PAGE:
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"Football kept me going” — Cristiano Ronaldo opens up about his childhood

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Cristiano Ronaldo empathizes the importance of work ethic and persistence in his latest article

Real Madrid v Espanyol - La Liga Photo by Denis Doyle/Getty Images

Welcome to Tuesday’s quote round-up. Today, we have excerpts from Cristiano Ronaldo’s latest article in The Player’s Tribune, some quotes from his conversation with Rio Ferdinand, and Raphael Varane’s appreciation for Zinedine Zidane.


“Football kept me going”

"I cried almost every day," Ronaldo wrote in The Players' Tribune. "I was still in Portugal, but it was like moving to another country. The accent made it like a completely different language. The culture was different. I didn't know anybody, and it was extremely lonely. My family could only afford to come visit me every four months or so. I was missing them so much that every day was painful.

"Football kept me going. I knew I was doing things on the field that the other kids at the academy couldn't do. I remember the first time I heard one of the kids say to another kid, 'Did you see what he did? This guy is a beast'.

"I started hearing it all the time. Even from the coaches. But then somebody would always say, 'Yeah but it's a shame he's so small'.

"And it's true, I was skinny. I had no muscle. So I made a decision at 11 years old. I knew I had a lot of talent, but I decided that I was going to work harder than everybody. I was going to stop playing like a kid. I was going to stop acting like a kid. I was going to train like I could be the best in the world.

"I don't know where this feeling came from. It was just inside of me. It's like a hunger that never goes away. When you lose, it's like you're starving. When you win, it's still like you're starving, but you ate a little crumb. This is the only way I can explain it.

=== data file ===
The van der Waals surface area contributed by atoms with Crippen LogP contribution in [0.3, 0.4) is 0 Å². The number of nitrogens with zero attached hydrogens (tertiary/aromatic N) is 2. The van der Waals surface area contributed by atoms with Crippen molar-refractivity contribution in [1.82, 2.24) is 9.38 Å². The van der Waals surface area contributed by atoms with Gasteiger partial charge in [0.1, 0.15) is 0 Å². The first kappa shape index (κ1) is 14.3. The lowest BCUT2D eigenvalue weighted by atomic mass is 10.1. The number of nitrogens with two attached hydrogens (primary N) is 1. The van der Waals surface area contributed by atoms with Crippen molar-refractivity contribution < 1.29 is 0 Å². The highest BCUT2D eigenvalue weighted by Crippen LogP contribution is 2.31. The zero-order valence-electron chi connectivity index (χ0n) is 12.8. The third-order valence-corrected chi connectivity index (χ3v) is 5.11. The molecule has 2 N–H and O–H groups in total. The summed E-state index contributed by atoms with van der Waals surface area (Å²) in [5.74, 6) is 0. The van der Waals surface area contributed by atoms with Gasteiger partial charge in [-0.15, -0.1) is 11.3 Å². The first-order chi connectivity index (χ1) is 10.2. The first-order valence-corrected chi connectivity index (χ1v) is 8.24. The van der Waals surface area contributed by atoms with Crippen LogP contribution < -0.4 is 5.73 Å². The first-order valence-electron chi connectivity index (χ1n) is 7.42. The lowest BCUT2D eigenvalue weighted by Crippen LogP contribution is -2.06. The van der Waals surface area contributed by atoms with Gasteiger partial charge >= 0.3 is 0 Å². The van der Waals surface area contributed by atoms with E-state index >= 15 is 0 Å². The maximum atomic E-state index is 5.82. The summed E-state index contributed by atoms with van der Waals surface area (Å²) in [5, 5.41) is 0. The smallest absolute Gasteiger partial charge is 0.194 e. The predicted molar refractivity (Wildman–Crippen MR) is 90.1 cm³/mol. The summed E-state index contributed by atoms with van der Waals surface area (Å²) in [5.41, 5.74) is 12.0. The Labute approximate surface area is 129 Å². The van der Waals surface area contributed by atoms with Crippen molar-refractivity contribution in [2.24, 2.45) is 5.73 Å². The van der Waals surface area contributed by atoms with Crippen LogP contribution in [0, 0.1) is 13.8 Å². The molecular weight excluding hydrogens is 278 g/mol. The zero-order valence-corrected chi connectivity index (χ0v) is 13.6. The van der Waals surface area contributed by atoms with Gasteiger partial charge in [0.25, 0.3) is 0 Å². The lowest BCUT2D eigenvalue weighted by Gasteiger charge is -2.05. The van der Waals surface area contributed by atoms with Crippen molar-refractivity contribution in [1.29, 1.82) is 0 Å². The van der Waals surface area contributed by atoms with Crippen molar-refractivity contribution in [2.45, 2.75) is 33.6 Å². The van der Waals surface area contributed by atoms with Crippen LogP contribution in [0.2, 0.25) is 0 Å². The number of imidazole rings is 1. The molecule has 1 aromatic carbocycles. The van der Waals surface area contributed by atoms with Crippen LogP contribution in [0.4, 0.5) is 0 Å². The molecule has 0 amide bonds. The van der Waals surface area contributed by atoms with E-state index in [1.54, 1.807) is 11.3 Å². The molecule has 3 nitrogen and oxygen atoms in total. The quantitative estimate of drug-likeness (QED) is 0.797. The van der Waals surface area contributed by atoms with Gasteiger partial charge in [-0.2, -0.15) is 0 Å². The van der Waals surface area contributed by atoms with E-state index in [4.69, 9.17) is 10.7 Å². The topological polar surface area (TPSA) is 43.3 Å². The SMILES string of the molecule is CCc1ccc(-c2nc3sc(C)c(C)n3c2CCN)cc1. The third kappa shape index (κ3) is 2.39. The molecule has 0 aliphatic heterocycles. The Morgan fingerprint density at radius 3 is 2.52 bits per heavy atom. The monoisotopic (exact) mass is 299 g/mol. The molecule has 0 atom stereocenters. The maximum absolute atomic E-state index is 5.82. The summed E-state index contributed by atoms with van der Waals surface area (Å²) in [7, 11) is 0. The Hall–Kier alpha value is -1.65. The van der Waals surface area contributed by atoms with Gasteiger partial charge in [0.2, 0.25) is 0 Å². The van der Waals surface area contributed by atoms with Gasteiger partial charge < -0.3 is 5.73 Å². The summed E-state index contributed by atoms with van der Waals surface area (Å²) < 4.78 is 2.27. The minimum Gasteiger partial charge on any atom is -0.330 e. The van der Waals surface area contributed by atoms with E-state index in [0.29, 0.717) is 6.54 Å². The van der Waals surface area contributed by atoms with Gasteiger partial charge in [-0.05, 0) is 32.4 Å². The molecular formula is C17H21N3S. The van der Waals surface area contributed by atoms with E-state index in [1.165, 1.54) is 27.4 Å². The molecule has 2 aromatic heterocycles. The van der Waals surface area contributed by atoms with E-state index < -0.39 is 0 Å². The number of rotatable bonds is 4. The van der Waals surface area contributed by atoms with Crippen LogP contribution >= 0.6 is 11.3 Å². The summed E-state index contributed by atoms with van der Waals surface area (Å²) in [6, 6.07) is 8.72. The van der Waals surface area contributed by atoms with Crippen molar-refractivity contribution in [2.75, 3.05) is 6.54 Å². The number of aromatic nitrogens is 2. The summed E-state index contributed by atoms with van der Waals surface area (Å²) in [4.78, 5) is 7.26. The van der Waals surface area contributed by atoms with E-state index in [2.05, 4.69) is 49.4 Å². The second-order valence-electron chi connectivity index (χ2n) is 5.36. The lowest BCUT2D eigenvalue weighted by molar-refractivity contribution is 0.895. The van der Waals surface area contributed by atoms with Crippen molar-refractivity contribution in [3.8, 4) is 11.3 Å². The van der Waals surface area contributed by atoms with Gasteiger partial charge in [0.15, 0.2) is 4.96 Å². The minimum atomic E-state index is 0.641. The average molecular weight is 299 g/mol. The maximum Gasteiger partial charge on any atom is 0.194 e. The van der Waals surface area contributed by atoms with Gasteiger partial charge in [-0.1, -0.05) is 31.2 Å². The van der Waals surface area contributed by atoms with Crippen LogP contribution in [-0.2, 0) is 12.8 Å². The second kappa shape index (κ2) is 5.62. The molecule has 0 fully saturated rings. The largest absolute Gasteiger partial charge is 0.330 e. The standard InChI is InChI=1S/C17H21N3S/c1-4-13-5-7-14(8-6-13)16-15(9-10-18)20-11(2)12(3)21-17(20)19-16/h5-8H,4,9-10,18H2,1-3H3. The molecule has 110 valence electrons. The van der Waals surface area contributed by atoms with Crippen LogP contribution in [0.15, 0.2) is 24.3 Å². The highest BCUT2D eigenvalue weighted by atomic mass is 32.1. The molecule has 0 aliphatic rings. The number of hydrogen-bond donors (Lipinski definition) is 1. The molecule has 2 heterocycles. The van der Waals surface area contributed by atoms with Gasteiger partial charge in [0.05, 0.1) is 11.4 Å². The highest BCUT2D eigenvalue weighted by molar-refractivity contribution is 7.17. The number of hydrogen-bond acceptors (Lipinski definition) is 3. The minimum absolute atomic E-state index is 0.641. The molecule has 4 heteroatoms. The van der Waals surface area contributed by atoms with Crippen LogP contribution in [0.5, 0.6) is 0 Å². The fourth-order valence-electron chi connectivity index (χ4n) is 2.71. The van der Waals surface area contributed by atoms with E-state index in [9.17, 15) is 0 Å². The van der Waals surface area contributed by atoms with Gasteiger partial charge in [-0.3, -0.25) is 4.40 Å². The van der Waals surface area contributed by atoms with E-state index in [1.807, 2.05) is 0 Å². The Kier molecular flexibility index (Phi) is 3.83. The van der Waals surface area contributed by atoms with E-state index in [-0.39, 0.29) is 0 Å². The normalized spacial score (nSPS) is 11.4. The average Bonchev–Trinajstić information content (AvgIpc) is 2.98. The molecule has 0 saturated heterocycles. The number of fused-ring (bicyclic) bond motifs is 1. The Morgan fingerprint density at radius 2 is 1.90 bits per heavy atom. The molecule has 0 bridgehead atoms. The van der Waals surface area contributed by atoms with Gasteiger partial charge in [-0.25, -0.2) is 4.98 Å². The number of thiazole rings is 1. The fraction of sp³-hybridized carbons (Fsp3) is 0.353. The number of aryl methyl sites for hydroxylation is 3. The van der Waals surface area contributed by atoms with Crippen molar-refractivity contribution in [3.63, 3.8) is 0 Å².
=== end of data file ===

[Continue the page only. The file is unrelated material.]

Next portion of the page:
"I started sneaking out of the dormitory at night to go work out. I got bigger and faster. And then I would walk onto the field - and the people who used to whisper, "Yeah, but he's so skinny?' Now they would be looking at me like it was the end of the world.

"When I was 15, I turned to some of my team-mates during training. I remember it so clearly. I said to them, 'I'll be the best in the world one day'. They were kind of laughing about it. I wasn't even on Sporting's first team yet, but I had that belief. I really meant it."


“If you don't win anything, it's empty.”

"Inside the pitch, the most important thing is to win trophies," Ronaldo told Rio Ferdinand for Nike Football. "We work 10, 11 months; if you don't win anything, it's empty.

"I like to win trophies, collective and individual, because I work hard for that.

"Outside, it's the family and friends that I have [that are the most important thing] and to try to be the most happy person in the world."

"When I landed here, I started to feel the atmosphere," he said. "I thought it was a game. All these people coming just to see me. It was an unbelievable day. I'm so proud.

"I just thought 'I want to go there to show my level, to show I'm a different player'. This is what I did. I did a fantastic season and I've improved every season.

"But I never forget the Red Devils. I learned to be better and better, to be around the best players in the world. If you have talent and you work hard, you can be a huge player."

"...... In 10 years, it will be tough. Maybe I'll do boxing like you!" he said.


Raphael Varane takes an opportunity to praise Zinedine Zidane

"He has given me a lot, in my attitude, in my play and in the risks that I take," Varane told Marca.

"He is someone that doesn't allow me to remain in my comfort zone, he has a lot of experience and it is a great opportunity for me to learn from him."

"I have my style of play and people can criticise me for that which is not a problem.

"I try to play to my strengths and I think I am a more rounded player now aged 24 than I was aged 18.

"In my position you talk about a mature player being around 28 and it is normal that you improve."